I do have trigger warnings in my one class that needs them (the inequalities class). I don't call them trigger warnings, I just warn about the content. When I took over the class it was about 80% dead babies, and now it is much less of that. But we still have to learn about sad things. Because inequalities lead to sad things.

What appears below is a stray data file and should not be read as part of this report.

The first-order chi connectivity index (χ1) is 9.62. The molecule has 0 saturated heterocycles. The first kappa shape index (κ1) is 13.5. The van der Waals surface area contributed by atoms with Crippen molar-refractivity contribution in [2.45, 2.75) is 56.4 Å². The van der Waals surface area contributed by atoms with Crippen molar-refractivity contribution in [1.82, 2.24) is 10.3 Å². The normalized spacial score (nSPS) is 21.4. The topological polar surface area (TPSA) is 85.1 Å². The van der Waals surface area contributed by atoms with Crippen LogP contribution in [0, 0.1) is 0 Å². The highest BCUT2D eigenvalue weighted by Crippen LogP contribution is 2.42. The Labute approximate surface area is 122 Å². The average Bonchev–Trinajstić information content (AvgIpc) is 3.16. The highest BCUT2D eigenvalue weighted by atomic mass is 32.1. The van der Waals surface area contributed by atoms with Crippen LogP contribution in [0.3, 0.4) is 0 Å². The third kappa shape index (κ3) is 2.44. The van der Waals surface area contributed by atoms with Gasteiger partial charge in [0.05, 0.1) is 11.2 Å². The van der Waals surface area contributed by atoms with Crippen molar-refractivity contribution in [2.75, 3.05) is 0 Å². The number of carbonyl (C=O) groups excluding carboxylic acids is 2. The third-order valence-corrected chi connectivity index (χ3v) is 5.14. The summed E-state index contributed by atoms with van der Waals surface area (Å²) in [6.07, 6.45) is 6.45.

Huh, I have to admit that I do warn that some of the images are going to be graphic when I show WWI photographs, but it would never occur to me to do it for a work of fiction or film (although there were some times, in retrospect, when I probably should have done). Fictional representation of violence simply doesn't bother me, because in my head it's in a totally different category than real-world violence (if anything, I find it a moderately enjoyable adrenaline rush), and I guess I tend to assume it's the same way for everyone.ReplyDelete